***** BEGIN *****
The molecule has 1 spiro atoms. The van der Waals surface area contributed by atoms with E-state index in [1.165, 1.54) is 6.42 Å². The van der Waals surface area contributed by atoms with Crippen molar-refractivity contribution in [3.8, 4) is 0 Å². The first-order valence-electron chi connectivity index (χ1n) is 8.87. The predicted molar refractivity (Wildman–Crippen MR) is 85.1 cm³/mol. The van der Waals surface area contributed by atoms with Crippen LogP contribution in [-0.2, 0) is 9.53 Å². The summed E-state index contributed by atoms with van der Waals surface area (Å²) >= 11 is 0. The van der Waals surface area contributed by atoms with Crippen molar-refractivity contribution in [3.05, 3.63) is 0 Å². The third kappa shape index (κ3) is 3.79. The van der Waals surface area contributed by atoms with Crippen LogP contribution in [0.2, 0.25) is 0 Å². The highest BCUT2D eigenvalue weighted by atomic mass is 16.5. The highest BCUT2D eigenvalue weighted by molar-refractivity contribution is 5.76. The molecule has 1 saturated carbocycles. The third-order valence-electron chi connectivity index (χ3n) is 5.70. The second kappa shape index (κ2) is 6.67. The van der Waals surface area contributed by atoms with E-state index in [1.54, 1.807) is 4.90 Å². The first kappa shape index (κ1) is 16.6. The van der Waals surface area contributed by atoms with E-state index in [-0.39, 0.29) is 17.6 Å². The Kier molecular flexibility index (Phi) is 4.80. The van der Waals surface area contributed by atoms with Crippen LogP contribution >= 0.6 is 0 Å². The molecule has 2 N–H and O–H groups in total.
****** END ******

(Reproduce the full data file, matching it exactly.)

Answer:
The molecule has 1 spiro atoms. The van der Waals surface area contributed by atoms with E-state index in [1.165, 1.54) is 6.42 Å². The van der Waals surface area contributed by atoms with Crippen molar-refractivity contribution in [3.8, 4) is 0 Å². The first-order valence-electron chi connectivity index (χ1n) is 8.87. The predicted molar refractivity (Wildman–Crippen MR) is 85.1 cm³/mol. The van der Waals surface area contributed by atoms with Crippen LogP contribution in [-0.2, 0) is 9.53 Å². The summed E-state index contributed by atoms with van der Waals surface area (Å²) >= 11 is 0. The van der Waals surface area contributed by atoms with Crippen molar-refractivity contribution in [3.05, 3.63) is 0 Å². The third kappa shape index (κ3) is 3.79. The van der Waals surface area contributed by atoms with Crippen LogP contribution in [0.2, 0.25) is 0 Å². The highest BCUT2D eigenvalue weighted by atomic mass is 16.5. The highest BCUT2D eigenvalue weighted by molar-refractivity contribution is 5.76. The molecule has 1 saturated carbocycles. The third-order valence-electron chi connectivity index (χ3n) is 5.70. The second kappa shape index (κ2) is 6.67. The van der Waals surface area contributed by atoms with E-state index in [1.54, 1.807) is 4.90 Å². The first kappa shape index (κ1) is 16.6. The van der Waals surface area contributed by atoms with E-state index in [-0.39, 0.29) is 17.6 Å². The Kier molecular flexibility index (Phi) is 4.80. The van der Waals surface area contributed by atoms with Crippen LogP contribution >= 0.6 is 0 Å². The molecule has 2 N–H and O–H groups in total.